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Since the 1970s, conservatives have invested enormous effort and resources into state-level politics, vastly out-organizing and out-spending progressive groups. Once obscure organizations such as the American Legislative Exchange Council (“ALEC” for short) have taken center stage in U.S. politics – successfully pushing for right-leaning laws in dozens of state legislatures. ALEC and like-minded groups understand that they can project power nationally if their allies dominate state legislatures.
Consider the Redistricting Majority Project (or “REDMAP”), a project designed to produce Republican majorities in state houses in time for redistricting following the 2010 census. REDMAP spent huge sums on state legislative races. After victories, newly elected Republican legislators quickly authorized gerrymandered congressional districts, with clear partisan payoffs. Even though Democratic candidates won 1.1 million more votes nationally in 2012, Republicans secured a 33-seat majority in the U.S. House of Representatives.
Now conservative groups want to use their dominance of state politics to change the U.S. Constitution in radical ways. If they are successful in an Article V movement to persuade enough state legislatures to support calls for a new Constitutional convention, such a gathering could propose amendments designed to cripple, permanently, the federal government’s regulatory and fiscal powers.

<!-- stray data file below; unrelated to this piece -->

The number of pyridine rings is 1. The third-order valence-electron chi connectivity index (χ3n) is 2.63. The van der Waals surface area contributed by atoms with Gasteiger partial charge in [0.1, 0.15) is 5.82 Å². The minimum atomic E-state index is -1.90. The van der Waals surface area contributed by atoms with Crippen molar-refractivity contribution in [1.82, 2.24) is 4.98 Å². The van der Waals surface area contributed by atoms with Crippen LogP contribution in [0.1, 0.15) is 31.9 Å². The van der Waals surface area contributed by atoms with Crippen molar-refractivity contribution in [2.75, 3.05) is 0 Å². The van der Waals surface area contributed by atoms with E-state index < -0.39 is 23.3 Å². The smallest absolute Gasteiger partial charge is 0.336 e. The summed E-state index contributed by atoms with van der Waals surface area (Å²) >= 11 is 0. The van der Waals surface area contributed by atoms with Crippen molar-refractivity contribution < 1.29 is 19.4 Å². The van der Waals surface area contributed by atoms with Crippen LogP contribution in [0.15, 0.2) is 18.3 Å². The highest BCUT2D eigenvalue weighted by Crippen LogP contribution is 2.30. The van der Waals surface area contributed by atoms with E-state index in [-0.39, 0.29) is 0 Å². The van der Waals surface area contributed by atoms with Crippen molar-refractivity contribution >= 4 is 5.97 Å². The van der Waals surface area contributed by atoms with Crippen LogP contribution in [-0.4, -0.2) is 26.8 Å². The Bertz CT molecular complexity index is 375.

The Current Campaign for an Article V Constitutional Convention
Article V of the U.S. Constitution provides two methods for enacting amendments. In the first approach – used so far in U.S. history for all twenty-seven of the existing Constitutional amendments – two-thirds of both houses of Congress vote for a proposed amendment, which then goes for consideration by state legislatures. Three-fourths of the states must agree to the proposed amendment for it to be adopted.
The Founders included a second method to ensure that Congress could not block amendments that might threaten its institutional interests. State legislatures can enact “applications” requesting a convention, and if two-thirds of them do so, Congress must “call” a convention. The convention, not Congress, then would propose amendments. Ratification of those proposals would still require three-fourths of the states to agree.
No effort to trigger an Article V convention has ever succeeded, but todays several conservative groups hope to change that. Perhaps the most extreme is the Citizens for Self-Governance, which has received significant funding from wealthy conservatives including the Koch Brothers, the DeVoses, and the Robert and Rebekah Mercer family foundation. If Citizens for Self-Governance gets its way, a new convention would propose amendments to the U.S. Constitution mandating a balanced federal budget, eliminating all existing federal tax laws, and – in general -- reversing gains in congressional authority established since the New Deal and World War II.